Biofilms are responsible for adverse reactions that occur after cosmetic injections. Earlier it was assumed that these adverse effects are due to allergic reactions, but some recent studies demonstrated the association between bacterial biofilm and these adverse reactions. The occurrence of these bacterial biofilms may compromise the safety of patients and the effectiveness of cosmetic treatments at the injection site.
What Is a Biofilm?
A biofilm is a cluster of microorganisms in which the cells are attached to each other or to a surface and are enclosed in a self-secreted extracellular protective and sticky network of a polymeric material. Biofilms are typically found on solid surfaces that have been immersed in or exposed to aqueous solutions. In nature, they are widely dispersed.
In the human body, biofilms can occur in a lot of situations, such as attaching to a surface or following exposure to antibiotics in sublethal doses. Such surfaces may be produced by artificial devices, such as breast implants and prosthetic valves, or by dermatological procedures, such as fillers and cheek implants.
What Are the Disadvantages of Biofilm?
A new study suggests that many complications after cosmetic injections like hyaluronic acid filler injections are caused by biofilms rather than allergies or other inflammatory reactions.
Bacterial biofilms may inhibit wound healing of skin by decreasing the effectiveness of topical antibacterials, which are applied to the skin.
Usually, a polymeric material that provides antibiotic resistance covers the biofilm. These biofilms are in a dormant condition (low-grade infection), but trauma, hematogenous infection, or iatrogenic manipulation can result in an active infection.
How Does Biofilm Form After Cosmetic Injection?
Although biofilms can contain a wide range of microorganisms, including bacteria, protozoa, and fungi, a biofilm model colonized by Pseudomonas aeruginosa has been extensively studied. The different stages of development of a biofilm are:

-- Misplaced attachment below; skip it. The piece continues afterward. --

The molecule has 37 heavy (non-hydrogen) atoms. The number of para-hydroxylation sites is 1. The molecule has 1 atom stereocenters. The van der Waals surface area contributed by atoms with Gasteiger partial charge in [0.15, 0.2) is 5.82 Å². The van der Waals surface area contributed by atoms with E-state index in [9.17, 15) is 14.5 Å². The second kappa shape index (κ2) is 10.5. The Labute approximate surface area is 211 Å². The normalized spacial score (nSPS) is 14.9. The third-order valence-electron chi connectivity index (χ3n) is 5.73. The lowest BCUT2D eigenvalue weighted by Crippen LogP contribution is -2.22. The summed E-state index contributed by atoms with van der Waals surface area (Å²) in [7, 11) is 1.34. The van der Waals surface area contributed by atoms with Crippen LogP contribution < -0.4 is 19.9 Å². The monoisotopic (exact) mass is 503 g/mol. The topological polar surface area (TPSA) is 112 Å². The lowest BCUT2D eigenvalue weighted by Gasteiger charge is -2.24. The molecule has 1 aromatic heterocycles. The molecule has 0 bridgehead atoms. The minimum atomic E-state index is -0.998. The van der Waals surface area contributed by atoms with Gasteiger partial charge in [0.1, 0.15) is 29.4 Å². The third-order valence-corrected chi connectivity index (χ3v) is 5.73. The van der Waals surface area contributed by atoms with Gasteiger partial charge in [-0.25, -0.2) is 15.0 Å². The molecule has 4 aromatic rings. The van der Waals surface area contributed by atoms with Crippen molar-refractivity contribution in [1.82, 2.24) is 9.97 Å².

1. Bacterial Attachment to the Surface:
The formation of a biofilm starts with the localization, concentration, and attachment of free-floating bacteria around a surface, which is usually across an infective focus.
2. Formation of Microcolony:
The bacteria become trapped in the adhesive matrix of polymeric substance along with cells (leucocytes), producing microcolonies that are resistant to antibiotics. The matrix of polymeric substances is made up of Deoxyribonucleic acid (DNA), proteins, and polysaccharides. This matrix protects the cells inside it and also allows them to communicate with one another by biochemical signals. These chemical signals contribute to the transfer of nutrients to the developing bacteria in the biofilm.
3. Maturation of Biofilm:
The bacterium subsequently enters the biofilm formation phase, where a large number of genes are differentially regulated. The biofilm develops and matures through a conjunction of cell division and recruitment. The development phase is the final stage of biofilm production, during which the biofilm is fully formed and can only alter in shape and size. Antibiotic resistance is a common feature in such fully formed bacterial colonies. During these phases of development, the bacteria also acquire flagella, pili, DNA, and a matrix of a polymer substance.
4. Dispersion of Biofilm: